After lunch, the Bullshifters left without me - there was a long climb to Pine Flat ahead, and I wanted to do it at my own speed. I left lunch about 12:15 and started climbing and continued for about 4 hours. Hemet is at 1500' and Pine Flat is at 620 0'. In the 4700' of elevation gain, there is about 30 yards of relief, consisting of a flat connector road when you bear left in Mountain Center. The climb is truly unrelenting, but beautiful. It's totally open, so there is always a view of the valley as you climb. The start is in the desert, and the top is up among the pine trees, lots like the Sierras near Tahoe (it may BE part of the Sierras for all I know).

I was suffering up the lower half of the hill when I saw a key ring in my path. This presented an enormous ethical issue since the only thing in the world IÕm compulsive about is not stopping on hills. I just don't do it. On the other hand, if they were my keys . . . So I stopped and put the keys in my seat pack and took off again. I felt lots better. For the next 8 miles (over an hour) I pondered whether I felt better because I had done the right thing, or because I had stopped and rested. I tr ied an experiment. I stopped again. I got back on the bike. I felt better. Eureka! A new hill climbing technique has been discovered. I was so thrilled with my new approach that I stopped one more time at Idyllwild (4400Õ).

After Idyllwild, it was supposed to be 4 miles to the top of the ride at Pine Flat, 6200', but I was only 2 miles out of Idyllwild when I passed the "Pine Flat, Elevation 6200' sign". Yah! They made a mistake on the route sheet! All the cl imbing is done!

However, my hopes were crushed. Pine Flat takes the same approach to city limits as, say, Los Angeles. I had two more miles of climbing to do before I reached Pine Flat "city center" and, finally, the top, where I turned in the keys. I alm ost forgot. I was toiling up the last half mile or so, and a Cadillac on an intersecting road came to a bumper-bouncing stop to let me by on the main road. I expected at least disdainful looks as I motored by at 5 mph. Instead, an elderly woman leaned out the window and yelled "You go, Girl!"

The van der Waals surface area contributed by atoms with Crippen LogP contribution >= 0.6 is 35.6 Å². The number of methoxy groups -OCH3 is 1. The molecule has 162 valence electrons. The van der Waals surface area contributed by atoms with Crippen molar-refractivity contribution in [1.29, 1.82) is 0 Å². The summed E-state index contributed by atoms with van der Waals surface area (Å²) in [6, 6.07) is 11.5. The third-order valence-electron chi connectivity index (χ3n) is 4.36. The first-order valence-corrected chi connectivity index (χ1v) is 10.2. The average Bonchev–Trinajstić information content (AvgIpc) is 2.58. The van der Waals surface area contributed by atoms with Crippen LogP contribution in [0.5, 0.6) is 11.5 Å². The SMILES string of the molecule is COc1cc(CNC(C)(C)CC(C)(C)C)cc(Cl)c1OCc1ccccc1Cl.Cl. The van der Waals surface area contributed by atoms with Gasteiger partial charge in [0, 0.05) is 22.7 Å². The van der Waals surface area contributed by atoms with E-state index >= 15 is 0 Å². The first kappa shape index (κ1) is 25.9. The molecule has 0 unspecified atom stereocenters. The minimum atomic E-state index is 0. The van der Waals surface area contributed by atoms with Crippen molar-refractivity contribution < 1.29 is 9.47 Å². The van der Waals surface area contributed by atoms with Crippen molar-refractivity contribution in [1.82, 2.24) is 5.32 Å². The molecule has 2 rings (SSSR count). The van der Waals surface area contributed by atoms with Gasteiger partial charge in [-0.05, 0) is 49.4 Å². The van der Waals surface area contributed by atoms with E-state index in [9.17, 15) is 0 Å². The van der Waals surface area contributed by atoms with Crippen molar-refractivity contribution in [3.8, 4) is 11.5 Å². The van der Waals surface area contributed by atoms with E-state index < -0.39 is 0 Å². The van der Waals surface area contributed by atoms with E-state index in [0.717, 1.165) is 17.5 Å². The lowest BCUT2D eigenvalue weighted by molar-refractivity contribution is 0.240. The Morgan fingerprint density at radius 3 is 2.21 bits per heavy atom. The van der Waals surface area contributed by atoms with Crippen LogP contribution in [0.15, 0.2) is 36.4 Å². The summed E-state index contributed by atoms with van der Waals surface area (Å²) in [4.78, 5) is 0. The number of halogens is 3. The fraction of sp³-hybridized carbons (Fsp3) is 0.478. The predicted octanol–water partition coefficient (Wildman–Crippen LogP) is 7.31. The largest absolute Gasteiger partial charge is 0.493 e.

After the top, there were 10 miles of rollers, trending downhill. Finally, at mile 140, the actual descent began. It was 13 miles of complete no brakes, full speed rolling on perfect pavement. No hairpin turns and only one rude driver. Well, actual ly, he wasn't even rude, he just had total confidence in my ability to hold my line in a perfect constant radius turn at 40 mph, so he passed me with about 6" to spare. Yikes! I also got passed by Team Gravity in LA Sheriffs jerseys. More on them later.

After the descent, we had about 5 miles to the next rest stop - it felt like I was pedaling through cement. At the rest stop I had some chicken noodle soup (salt in a cup) and said to the LA Sheriff guys - "Hey! You guys were flyin' when you pass ed me!" They looked at each other, did a perfectly synchronized high five and, in chorus, "Duuuuude!" What a crack up - right off the sound stage of "Wayne's World" and right into the Hemet Double!

I took off into a head wind. My speed was 12 mph. Visions of Death Valley jumped into my head. The route turned right, up a 2% grade, still into the wind. My speed slowed to 9 mph. Serious visions of Death Valley. Finally the road turned, I got s ome protection from the wind and I started riding as fast as I could. It was getting on toward dusk and there was still one more 500' climb, and, I assumed, descent to do.

I flew through a beautiful valley for about 7 miles, then finally turned up the hill at mile 173 and started climbing. I heard someone catching up with me. There was quite a lot of car traffic, so I said "If I could go faster I would. If I coul d hold a better line I would. But I can't, so just tell me when you're coming by and I'll try to stay our of your way."